Wellcome shares recovered an early fall to reach 1,020p, up 9p on the day and only coppers below the value of the Glaxo offer.
SmithKline was busily traded. The price rose 7p to 490p with the success of its research into its Carvedilol heart drug helping sentiment.
Hoffman would no doubt like to accommodate Wellcome. But its balance sheet is stretched following its last acquisition. The company described the speculation as "just a rumour''.
Glaxo, which has not disguised its need for Wellcome as its lucrative Zantac ulcer drug reaches maturity, improved a further 5p to 654p.
The rest of the stock market recovered from an indifferent start, with the FT-SE 100 index dragged higher by a firm New York which is seemingly inexorably moving towards its all-time high.
The widening spread between Footsie and the Dow Jones Average is puzzling many dealers. They are unable to reconcile New York's strength with London's weakness.
Political worries are unsettling sterling, which could strengthen the move towards higher interest rates. The coming results season, with half the index's 100 constituents due to report, also persuaded many investors that a cautious approach should be adopted.
At one time down 12 points, the index closed just 0.2 lower at 3,072.5 in uneven trading.
Ladbroke, the betting and hotel group, attracted attention as the shares rose 5.5p to 174.5p. Recent comments from the Vaux Group about the recovery at its Swallow Hotels chain helped; so did continuing appreciation of its tough decision to sell its do-it-yourself venture to J Sainsbury.
Further streamlining exercises are expected but there is also a sneaking suspicion the group is flexing its muscles for a major acquisition, with Hilton Hotels of the US still the favourite target. Ladbroke already has the international Hilton spread. Adding all or at least part of the US operation would be a logical, if ambitious, extension of its interests.
Electricities edged ahead. Northern, still awaiting the Whitehall decision, was up 19p at 978p. Yorkshire, up 16p at 810p, and Seeboard, 17p higher at 431p, are the favourites to attract attention should the Trafalgar House strike for Northern get the go-ahead.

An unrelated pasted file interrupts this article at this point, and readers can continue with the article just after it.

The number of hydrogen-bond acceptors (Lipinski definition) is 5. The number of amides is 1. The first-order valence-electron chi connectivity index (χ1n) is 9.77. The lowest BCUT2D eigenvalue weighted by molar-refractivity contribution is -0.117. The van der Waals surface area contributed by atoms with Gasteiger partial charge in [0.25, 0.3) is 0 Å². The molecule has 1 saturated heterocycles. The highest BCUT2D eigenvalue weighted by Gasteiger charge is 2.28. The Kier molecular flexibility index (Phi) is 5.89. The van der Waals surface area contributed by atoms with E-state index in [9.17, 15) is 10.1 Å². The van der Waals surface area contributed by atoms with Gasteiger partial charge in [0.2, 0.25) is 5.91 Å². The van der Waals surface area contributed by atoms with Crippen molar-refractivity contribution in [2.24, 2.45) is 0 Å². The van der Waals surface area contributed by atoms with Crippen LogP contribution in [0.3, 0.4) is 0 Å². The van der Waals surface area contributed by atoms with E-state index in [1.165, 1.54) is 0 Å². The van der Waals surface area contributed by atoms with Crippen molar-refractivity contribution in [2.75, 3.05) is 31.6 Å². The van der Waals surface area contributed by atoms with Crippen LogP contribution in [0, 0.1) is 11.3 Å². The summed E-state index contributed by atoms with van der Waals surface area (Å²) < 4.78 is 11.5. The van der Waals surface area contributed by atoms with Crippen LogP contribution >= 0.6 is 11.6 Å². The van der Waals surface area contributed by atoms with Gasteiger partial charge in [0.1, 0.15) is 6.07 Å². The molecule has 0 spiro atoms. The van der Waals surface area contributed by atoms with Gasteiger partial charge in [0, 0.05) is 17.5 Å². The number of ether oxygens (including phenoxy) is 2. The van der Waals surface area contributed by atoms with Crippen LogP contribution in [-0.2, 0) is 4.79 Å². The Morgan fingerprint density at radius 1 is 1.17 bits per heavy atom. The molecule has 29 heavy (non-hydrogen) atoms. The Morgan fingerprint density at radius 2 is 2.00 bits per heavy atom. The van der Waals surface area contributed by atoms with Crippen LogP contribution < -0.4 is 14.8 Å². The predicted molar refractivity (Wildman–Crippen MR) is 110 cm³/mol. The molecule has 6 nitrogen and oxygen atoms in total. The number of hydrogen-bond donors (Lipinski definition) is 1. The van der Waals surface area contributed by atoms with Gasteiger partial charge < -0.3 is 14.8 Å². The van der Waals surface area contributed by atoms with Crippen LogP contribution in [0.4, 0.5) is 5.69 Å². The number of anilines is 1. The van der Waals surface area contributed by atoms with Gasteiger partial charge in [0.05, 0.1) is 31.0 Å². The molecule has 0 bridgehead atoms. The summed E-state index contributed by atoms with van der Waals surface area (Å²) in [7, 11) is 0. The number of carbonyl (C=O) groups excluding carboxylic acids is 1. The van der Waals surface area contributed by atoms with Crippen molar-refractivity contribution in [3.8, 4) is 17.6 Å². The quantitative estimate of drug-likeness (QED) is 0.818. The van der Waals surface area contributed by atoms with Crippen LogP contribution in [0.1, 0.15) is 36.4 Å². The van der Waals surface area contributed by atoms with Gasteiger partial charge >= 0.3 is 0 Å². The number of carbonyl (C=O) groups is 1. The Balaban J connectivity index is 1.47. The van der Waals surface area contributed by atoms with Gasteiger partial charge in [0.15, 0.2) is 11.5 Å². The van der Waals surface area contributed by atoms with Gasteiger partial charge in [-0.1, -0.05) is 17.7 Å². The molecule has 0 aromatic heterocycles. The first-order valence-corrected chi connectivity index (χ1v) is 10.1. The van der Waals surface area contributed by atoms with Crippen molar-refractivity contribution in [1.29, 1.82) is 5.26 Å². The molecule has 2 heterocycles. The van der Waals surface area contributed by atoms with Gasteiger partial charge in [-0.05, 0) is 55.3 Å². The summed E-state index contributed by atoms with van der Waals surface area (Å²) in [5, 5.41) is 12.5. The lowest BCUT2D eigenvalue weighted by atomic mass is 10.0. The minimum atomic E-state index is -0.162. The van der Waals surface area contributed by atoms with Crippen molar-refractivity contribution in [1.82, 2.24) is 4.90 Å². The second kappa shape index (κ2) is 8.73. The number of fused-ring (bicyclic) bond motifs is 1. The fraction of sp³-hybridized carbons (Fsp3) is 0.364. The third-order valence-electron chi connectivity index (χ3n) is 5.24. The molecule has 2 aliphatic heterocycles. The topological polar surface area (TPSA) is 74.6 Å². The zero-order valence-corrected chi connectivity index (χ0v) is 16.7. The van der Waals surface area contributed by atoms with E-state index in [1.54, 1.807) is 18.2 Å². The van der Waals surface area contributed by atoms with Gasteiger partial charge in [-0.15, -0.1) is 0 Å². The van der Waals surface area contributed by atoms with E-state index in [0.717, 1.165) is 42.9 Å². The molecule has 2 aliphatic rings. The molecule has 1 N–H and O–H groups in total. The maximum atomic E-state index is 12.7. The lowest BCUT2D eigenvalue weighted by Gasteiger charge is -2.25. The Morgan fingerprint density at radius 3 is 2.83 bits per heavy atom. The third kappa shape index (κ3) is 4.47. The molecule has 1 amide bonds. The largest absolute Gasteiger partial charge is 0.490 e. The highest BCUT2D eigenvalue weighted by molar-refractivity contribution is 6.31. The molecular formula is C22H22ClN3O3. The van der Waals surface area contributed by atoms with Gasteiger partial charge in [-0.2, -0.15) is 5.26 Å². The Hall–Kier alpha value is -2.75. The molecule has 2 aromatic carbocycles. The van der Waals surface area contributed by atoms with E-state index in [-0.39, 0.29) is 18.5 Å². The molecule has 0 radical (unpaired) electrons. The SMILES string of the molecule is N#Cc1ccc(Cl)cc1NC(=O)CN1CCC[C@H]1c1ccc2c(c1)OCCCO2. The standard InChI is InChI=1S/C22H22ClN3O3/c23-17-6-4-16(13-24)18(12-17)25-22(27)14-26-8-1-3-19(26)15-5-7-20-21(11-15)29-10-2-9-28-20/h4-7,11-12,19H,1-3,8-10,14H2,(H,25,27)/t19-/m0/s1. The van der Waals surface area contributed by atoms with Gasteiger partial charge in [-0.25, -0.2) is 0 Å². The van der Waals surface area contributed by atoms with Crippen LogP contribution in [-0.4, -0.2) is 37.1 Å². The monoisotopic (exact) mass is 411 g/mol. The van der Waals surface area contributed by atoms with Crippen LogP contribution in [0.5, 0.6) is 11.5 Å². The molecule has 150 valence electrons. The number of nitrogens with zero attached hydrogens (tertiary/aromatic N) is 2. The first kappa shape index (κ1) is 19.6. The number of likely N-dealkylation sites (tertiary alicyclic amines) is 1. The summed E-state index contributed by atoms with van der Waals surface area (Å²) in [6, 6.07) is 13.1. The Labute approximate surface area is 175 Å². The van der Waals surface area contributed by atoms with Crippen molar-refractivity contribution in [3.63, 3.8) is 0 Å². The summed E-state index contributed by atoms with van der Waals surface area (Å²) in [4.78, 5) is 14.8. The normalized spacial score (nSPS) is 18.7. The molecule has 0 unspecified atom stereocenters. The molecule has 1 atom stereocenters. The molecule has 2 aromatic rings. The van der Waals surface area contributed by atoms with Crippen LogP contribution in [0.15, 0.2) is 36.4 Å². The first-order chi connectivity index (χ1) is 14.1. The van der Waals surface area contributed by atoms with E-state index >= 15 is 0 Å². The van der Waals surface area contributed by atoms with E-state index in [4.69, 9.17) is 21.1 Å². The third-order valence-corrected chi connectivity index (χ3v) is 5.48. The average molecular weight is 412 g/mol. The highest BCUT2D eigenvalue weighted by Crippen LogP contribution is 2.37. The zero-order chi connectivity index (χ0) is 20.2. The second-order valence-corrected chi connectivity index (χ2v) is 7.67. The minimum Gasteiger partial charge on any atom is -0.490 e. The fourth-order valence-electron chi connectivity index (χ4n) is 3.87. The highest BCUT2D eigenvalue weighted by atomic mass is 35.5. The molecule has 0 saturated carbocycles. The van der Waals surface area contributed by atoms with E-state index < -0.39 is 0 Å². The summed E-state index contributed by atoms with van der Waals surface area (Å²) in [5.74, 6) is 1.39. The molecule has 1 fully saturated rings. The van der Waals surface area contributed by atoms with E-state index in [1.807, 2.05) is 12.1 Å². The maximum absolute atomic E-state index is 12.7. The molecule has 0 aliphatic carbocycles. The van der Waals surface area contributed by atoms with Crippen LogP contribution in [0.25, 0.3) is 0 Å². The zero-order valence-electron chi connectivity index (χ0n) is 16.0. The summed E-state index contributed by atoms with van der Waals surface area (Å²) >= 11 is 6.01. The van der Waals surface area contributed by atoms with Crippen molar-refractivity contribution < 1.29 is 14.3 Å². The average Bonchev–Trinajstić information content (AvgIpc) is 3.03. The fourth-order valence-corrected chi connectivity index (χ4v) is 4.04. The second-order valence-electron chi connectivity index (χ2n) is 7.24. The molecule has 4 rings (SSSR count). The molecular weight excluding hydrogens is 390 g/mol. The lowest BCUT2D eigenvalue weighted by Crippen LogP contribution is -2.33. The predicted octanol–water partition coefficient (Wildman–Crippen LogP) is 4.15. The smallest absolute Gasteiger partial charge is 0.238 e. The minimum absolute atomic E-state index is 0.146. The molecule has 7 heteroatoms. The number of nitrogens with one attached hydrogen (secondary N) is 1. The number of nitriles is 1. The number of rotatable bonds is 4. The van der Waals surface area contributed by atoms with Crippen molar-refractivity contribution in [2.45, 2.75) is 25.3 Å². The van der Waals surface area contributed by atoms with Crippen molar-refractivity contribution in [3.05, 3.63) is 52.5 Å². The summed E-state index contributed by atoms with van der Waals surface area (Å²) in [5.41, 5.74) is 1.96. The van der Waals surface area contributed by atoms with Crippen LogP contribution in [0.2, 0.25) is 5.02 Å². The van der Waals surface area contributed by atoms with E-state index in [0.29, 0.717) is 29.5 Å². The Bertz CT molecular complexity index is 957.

Budgens, the struggling supermarket chain, closed 3.5p higher at 31p in busy trading. Speculation that Rewe would place its stake, paving the way for a bid, continued. The company said it knew of no reason for the strength of its shares.
The big brewers remained weak following Tuesday's plunge on the surprise Office of Fair Trading investigation.
Whitbread lost 5p to 531p and Bass 2p to 518p. But the realisation the regionals could come under increasing pressure took Greene King down 23p to 485p, a two-day fall of 35p, and Marston Thompson & Evershed 12p lower at 284p, an 18p fall over two days. Vaux lost 9p to 216p, Wolverhampton & Dudley 15p to 487p and pub chains Greenalls, 15p to 414p and JD Wetherspoon 11p to 461p.
SG Warburg, reflecting the departure of two top executives, slipped 12p to 736p; a stock shortage pushed Schroders up 40p to 1,523p.
Lloyds Bank added 6p to 551p. Profits are due tomorrow and there is speculation it will accompany the figures with a disclosure it has sold its long-standing 4.5 per cent interest in Standard Chartered. It was said the resultant £115m would help it to absorb Cheltenham & Gloucester Building Society.
There is also continuing speculation Lloyds will strike for the outstanding shares in Lloyds Abbey Life, the insurance group.
BT ran into selling ahead of today's third-quarter figures; about £650m, against £698m, is expected. The shares fell 8.5p to 396p. A clash with the industry regulator, with BT clearly astonished by new directives, took its toll.
Albert Fisher, the food group, which has been in unsuccessful merger talks with Hobsons, recovered 2p to 44p. Hobsons is the smaller company and is unlikely to attempt a hostile bid for Fisher.
Waste Management International fell another 22p to 323p. The shares have lost 84p since lower than expected profits.
Engineer FKI edged ahead 1p to 143p as investment presentations took place in Germany. Powell Duffryn shed another 1p to 463p, a two-day 20p fall, on profit downgrading as some analysts fretted about the impact of the mild winter on its fuel distributionbusiness.
Northern Industrial Improvement, an obscure investment company, took a swing at officialdom as it opted to become a unit trust. It said the costs of frequent changes in regulations and Stock Exchange requirements meant disproportionate overheads The decision to unitise is good for shareholders - the shares surged 115p to 630p.
Moorepay, standing at 70p on the backwater 4.2 market, should produce profits of £650,000 last year and £750,000 this year, says stockbroker Teather & Greenwood, which regards the shares as a buy. The group is one of the country's leading suppliers of packaged payroll services. New and old shares were recently placed at 60p.